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Artemis Generation: The Younger Generation’s Perspective


Jenna Foertsch |
April 14, 2020

It’s no secret that we are in a revolutionary era for human spaceflight. From a generation not directly influenced by watching Apollo launches and landings, the Artemis Generation’s space upbringing was shaped by commercialization and partnerships rather than Moon landings. Interns across the world have moved to Houston to help the agency put boots on the Moon by 2024. Here are testimonies from some of NASA’s brightest interns. 



Name: Zachary Page

Org: Flight Operations Directorate (CO78)

University: University of Houston

Major: Computer Science and Information Systems

What are you working on? I am currently working on three projects: the creation of a tool called the "Deep Space Network - Communication Ingestion Tool;" the modification of a tool called "Plan Info" to more efficiently manage production; and a group project labeled “TETRIS” to support the training of astronauts in external organizations. These programs will be launched alongside Artemis to support the flight.

How does it feel to work at NASA? Coming into my internship at NASA, I was extremely giddy. I was excited to work on anything NASA related, and just wanted to work on things related to space. But after actually walking into NASA, working on my project and relishing in the culture, you really begin to appreciate what everyone has worked to accomplish so far. There is not a day I leave this place not feeling a sense of fulfillment.

Name: Braden Robinson

Org: Engineering Directorate (EC5)

University: Boise State University

Major: Mechanical Engineering with minors in Material Science and Mathematics

What are you working on? I am a part of the PGS (pressure garment subsystem) team working on the xEMU (Exploration Extravehicular Mobility Unit spacesuit). This suit will be the actual boots on the Moon. As an intern, I am working on different projects that are testing and certifying various components of the suit, as well as helping in developing and designing a communication system for the astronauts to use while in the suit. I also helped analyze Apollo lunar EVA (extravehicular activity) footage for falls and impacts to spacesuits in order to identify the struggles and dangers while working on the lunar surface.

How does it feel to be working on a project that is Artemis related? It feels great to be in such an innovative environment with other engineers striving to put the next man and first woman on the Moon in 2024. To think that what I am contributing and working on will go towards this goal is a very rewarding experience.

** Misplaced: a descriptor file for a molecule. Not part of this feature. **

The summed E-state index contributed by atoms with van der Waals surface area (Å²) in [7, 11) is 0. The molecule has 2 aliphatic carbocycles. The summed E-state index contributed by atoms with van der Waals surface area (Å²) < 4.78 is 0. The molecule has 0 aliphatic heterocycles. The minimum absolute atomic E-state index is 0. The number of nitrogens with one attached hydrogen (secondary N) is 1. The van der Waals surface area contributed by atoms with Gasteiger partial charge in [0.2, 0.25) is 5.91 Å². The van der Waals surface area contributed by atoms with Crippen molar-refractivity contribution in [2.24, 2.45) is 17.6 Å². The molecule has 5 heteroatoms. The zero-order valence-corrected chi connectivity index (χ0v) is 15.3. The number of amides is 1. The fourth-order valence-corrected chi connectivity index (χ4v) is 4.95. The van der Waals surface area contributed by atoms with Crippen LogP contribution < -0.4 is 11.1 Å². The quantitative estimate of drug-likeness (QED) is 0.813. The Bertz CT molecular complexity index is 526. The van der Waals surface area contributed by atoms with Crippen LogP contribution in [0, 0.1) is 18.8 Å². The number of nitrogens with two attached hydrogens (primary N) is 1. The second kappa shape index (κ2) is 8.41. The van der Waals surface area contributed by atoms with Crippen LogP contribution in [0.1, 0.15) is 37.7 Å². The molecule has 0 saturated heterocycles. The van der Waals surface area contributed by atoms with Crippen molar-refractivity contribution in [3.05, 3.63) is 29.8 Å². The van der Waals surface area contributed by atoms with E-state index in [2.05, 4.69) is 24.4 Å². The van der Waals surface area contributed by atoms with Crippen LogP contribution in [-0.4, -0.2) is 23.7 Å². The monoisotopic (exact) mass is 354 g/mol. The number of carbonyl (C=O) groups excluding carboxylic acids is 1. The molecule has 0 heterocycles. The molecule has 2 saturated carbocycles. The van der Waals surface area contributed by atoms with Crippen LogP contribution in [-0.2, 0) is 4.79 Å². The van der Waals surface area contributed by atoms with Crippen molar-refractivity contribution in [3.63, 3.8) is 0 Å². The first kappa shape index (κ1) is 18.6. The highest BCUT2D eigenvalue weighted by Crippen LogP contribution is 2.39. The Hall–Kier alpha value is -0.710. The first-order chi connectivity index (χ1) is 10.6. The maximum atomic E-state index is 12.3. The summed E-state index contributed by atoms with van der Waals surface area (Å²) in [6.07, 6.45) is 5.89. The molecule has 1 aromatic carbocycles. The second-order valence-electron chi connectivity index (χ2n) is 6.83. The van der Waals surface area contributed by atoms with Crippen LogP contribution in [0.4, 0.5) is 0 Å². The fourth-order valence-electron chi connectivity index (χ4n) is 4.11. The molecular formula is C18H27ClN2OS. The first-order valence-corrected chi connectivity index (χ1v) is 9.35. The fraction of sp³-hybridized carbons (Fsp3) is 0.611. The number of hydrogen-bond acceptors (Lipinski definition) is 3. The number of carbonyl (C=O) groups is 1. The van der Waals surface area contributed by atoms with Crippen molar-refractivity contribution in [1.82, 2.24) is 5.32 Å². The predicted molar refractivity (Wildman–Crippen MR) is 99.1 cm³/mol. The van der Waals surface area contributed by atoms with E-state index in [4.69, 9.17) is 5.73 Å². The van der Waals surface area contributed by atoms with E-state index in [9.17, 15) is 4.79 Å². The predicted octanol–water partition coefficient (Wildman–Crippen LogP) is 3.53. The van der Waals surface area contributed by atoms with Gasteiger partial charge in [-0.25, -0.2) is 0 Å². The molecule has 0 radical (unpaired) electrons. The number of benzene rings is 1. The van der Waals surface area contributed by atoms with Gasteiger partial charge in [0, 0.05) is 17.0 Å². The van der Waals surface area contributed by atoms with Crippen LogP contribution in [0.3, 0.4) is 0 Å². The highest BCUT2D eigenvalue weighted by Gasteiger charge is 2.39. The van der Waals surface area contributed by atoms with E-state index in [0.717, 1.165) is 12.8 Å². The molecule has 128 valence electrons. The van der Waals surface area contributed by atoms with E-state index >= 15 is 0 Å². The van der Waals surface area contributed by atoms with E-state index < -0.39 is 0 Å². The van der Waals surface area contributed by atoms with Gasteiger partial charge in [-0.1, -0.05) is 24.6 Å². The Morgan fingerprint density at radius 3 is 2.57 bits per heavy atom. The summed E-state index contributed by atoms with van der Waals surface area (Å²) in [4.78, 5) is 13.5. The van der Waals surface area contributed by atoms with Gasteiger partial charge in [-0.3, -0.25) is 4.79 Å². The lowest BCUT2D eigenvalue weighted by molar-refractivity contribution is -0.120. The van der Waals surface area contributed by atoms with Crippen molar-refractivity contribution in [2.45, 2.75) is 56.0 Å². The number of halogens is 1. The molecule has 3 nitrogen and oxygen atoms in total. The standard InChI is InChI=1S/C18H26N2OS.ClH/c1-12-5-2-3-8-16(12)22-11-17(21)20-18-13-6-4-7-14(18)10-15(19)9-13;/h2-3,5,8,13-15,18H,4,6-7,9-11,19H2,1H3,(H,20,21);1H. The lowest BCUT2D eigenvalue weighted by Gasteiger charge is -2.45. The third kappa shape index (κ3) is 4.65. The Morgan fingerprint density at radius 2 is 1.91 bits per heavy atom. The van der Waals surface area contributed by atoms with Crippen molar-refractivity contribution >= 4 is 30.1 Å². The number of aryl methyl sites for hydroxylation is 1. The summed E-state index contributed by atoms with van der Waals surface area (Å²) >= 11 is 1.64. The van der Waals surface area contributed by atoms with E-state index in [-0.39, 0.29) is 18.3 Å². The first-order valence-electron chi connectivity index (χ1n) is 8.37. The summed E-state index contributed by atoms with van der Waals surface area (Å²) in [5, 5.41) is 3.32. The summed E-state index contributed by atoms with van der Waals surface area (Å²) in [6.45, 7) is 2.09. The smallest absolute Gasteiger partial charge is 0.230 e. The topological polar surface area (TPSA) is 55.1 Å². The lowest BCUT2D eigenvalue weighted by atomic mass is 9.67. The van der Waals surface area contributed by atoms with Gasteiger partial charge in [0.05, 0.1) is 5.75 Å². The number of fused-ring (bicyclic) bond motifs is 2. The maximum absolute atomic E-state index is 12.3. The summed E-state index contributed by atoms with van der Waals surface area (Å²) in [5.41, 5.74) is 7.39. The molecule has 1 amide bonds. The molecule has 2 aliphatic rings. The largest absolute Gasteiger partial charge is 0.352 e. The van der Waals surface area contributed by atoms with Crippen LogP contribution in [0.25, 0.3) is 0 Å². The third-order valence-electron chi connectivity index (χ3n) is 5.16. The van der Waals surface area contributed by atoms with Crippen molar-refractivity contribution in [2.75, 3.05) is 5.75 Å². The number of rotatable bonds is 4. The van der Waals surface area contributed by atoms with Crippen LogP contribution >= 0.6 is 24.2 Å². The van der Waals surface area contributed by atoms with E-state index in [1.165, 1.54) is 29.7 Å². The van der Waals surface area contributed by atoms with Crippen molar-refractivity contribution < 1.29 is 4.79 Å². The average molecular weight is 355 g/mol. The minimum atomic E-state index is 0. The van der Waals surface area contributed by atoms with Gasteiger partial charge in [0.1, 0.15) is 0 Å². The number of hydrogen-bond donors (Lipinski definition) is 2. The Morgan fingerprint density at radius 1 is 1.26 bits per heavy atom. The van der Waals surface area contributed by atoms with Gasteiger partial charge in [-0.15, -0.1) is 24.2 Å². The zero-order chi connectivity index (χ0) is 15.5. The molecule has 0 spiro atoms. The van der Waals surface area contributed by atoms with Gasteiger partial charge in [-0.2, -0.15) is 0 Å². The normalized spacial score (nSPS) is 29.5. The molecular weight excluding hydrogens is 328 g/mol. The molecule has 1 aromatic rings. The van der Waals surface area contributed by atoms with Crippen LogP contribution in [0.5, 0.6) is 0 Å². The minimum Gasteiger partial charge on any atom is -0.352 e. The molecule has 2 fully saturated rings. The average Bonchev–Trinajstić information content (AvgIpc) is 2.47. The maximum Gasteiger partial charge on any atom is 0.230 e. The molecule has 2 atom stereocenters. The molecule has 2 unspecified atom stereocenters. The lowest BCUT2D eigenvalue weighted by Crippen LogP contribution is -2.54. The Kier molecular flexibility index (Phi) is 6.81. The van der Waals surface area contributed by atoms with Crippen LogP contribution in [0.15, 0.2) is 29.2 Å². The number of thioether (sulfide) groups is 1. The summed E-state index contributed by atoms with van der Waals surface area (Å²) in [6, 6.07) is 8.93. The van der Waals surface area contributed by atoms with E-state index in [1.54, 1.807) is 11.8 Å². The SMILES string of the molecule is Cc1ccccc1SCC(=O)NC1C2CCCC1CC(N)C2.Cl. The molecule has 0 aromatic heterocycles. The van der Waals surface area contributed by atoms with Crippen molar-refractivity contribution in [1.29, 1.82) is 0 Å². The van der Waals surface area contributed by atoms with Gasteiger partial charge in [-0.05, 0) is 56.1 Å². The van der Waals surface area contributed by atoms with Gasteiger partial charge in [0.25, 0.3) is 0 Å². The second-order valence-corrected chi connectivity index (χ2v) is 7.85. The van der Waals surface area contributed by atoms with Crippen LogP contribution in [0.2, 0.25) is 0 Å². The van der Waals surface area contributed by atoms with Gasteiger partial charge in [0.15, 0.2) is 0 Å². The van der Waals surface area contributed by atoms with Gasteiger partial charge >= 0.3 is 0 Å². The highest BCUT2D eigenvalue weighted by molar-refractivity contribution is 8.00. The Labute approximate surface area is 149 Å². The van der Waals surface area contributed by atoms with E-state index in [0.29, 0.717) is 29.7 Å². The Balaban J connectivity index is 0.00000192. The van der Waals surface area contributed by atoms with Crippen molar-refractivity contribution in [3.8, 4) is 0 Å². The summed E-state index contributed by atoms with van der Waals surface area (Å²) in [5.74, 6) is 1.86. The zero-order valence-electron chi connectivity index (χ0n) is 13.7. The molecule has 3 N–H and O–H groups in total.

Name: Ginnessa Johnson

Org: Flight Operations Directorate (CA8) 

University: Bauer College of Business, University of Houston

Major: Double majoring in Human Resource Management and Finance

What are you working on? I am working on determining the needs of the Flight Director Office in calculating the amount of new flight directors they need to cover the upcoming Artemis missions.

How does it feel to work at NASA? It’s interesting to see the variety of factors that go into this determination, and it’s been a bit tricky to calculate because you need data to analyze. However, it’s super intriguing that I am able to work with the flight directors on this particular task.

Name: Jacob Beder

Org: Engineering Directorate (ER6)

University: University of Oregon

Major: Dual major in Computer Science and Business Administration

What are you working on? I am working to support project Orion. The specific team I am on is the Backup Flight Software Team. I basically write scripts to help other engineers do their jobs more quickly and efficiently. This speeds up the development process and allows software to be generated in a more timely manner.

What do you think is special about the Artemis missions, and how does your role fit into that? What is special about the Artemis missions is that we will be establishing a sustainable presence on the Moon, so we are essentially expanding the borders of humanity into space. Through Artemis we will be getting ready for the next steps to Mars, which I think is a great first step toward making humanity become multi-planetary. My role is just a small piece of the Orion spacecraft so astronauts can get to the Moon again, but it is everyone together who will make it happen, so it is great to be a part of it.
Zachary Page
Zachary Page
Braden Robinson
Braden Robinson
Ginnessa Johnson
Ginnessa Johnson
Jacob Beder
Jacob Beder